Want to start off 2017 better than 2016? Our humble suggestion: Delete everything! This week, we’ll show you how to ditch almost every aspect of your online life. Today: How to part ways with the company that arguably launched the modern internet.
That “don’t be evil” thing is hard to pull off when you have (and ruthlessly protect) an unassailable monopoly on search, browsers, webmail, online video, and display advertising with virtually no oversight or regulation. It’s essentially a massive advertising company — and quietly dismantled one of the major boundaries between its ad-sales side and everything else in October of 2016. Primary-color, cheerful marketing efforts are ultimately kinda depressing, like a preschool teacher with secret problems at home. Has like 178 different chat apps. Kept trying for years to make people join Google Plus. Killed Google Reader, the best RSS reader ever, and the secret reason I’m writing all this. But mainly: Giving all your data to one company is just a massive risk — Google’s security is very good (except when they secretly work with the NSA), but all it takes is one bad data breach for your life to be out in the open. Imagine if everything Google knows about you was suddenly public, from your emails to where you go every day. Feel that full-body shiver of fear? Yeah.
Oh, man. I’m not gonna lie to you: You’re going to miss a lot. If you’re talking about just the things you’ll cut off if you delete your Google account, that includes: Gmail, Google Docs, Google Drive, Google Photos, Google Calendar, Google Hangouts, and Google Plus (so, you know, not a total loss).
If you’re talking about not using any Google or Alphabet product whatsoever, then take a seat. You’ll need to stay away from: Google Maps, YouTube, all Android phones, Chrome (the browser you are statistically most likely to be using right now), most TVs made recently by Asus, Philips, Sharp, Sony, and TCL, Waze GPS navigation, Nest thermostats, that old Blogspot account you never shut down, and the new Google Home. Luckily, since the company recently sold its robot subsidiary Boston Dynamics, you can still shove your wicked stupid robot in the chest with a hockey stick without Google watching. Probably.
Reading an email about your grandmother’s advanced dementia and seeing an ad for 30 percent off on online mattresses.
How much time do you have? Unless you’ve been a strong Yahoo supporter or give speeches about PGP and the inherent weakness of Tor, you’ve probably got a couple of accounts that are owned by Google laying around. Google has made a good push toward unifying all of its services, but deleting them can still be a process.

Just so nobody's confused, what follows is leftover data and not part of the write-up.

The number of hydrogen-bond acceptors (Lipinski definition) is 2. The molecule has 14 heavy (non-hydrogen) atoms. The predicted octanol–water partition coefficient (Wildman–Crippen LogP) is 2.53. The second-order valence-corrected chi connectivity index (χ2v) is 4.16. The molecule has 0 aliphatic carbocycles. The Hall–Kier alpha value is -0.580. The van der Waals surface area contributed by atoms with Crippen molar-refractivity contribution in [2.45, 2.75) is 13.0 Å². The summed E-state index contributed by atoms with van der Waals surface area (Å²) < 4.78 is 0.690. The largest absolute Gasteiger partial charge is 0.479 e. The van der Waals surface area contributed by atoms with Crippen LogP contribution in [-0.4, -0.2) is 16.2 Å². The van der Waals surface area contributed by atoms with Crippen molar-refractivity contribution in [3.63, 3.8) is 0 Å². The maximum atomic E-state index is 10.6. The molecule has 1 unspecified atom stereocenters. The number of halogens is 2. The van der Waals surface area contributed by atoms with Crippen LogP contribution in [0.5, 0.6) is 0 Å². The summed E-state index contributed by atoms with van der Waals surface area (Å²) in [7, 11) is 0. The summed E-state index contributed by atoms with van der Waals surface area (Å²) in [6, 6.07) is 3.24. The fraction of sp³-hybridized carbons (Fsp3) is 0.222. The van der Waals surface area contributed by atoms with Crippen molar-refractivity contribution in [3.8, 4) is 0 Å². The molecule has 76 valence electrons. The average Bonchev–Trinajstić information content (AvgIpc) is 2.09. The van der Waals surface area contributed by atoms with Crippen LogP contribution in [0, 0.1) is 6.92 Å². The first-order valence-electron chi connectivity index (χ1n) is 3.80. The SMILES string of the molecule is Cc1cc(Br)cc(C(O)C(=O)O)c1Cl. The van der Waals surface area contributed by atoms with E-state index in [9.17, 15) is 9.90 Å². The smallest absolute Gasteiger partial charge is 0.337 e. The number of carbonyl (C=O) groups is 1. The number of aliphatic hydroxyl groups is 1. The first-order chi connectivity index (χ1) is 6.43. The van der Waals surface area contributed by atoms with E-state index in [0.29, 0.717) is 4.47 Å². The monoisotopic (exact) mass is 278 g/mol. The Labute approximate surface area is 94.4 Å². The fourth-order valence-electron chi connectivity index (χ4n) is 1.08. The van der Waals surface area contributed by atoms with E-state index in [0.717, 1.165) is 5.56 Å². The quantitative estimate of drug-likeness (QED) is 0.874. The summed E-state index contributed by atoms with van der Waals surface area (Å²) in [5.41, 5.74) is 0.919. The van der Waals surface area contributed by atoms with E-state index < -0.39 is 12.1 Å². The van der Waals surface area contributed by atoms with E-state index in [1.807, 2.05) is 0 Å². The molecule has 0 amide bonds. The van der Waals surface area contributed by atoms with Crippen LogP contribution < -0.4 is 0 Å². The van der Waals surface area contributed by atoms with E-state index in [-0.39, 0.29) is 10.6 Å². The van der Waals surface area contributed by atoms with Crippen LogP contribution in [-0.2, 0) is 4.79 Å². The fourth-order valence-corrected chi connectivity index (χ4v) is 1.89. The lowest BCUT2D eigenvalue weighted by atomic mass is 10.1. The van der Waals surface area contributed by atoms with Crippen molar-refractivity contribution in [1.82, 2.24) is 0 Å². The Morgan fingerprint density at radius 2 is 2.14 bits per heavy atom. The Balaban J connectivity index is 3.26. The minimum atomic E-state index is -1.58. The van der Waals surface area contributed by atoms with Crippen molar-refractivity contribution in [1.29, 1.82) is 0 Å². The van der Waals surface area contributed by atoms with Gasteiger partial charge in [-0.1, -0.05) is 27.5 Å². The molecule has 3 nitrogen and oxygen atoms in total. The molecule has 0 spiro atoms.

To get rid of your main account: Head to https://myaccount.google.com/. After entering your password, head to the far right and find “Delete your account or services.”
Up next, Google will ask if you want to get rid of a few products or if you want to just do the dang thing and get rid of everything.
So, if you’re committed to leaving Google and you’ve been using it for a while, you’re going to want to grab your information before you go. You’ve probably tied important stuff to your Google account — bank accounts, health insurance, retirement plans, etcetera — and you don’t want to lose that info. You’ll also need it when setting up your next email account — I recommend Protonmail, but I’ve heard good things about Yandex as well. (If you’re serious about this, it may make sense to keep your Gmail account for a bit with an autorespond and autoforward in place to make sure you’re not missing anything vital.)
Before you delete everything, head to https://takeout.google.com/settings/takeout. By default, every service tied to your Google account will be selected. If, for some reason, you don’t care about your Google Circles information, you can pick and choose what you want to download. But grab everything important and have Google email you a zip file of it.
Then, you can do the deed. You’ll need to check some boxes agreeing that you understand what you’re doing (Google treats you leaving their embrace a bit like a parasailing company run out of Cancun — there is a lot of “are you sure?” language). And then, boom, done.
Except! You probably have other Google accounts. Your YouTube account, for instance. Or your Waze account. Or your Nest and Dropcam account. The list goes on — and is growing larger every day. It’s not that Google is necessarily a bad company — it’s just that it’s so large and contains so much information about you that it would be devastating if it were ever breached. If you’d rather avoid those headaches down the road, that’s all the more reason to step away from Google now.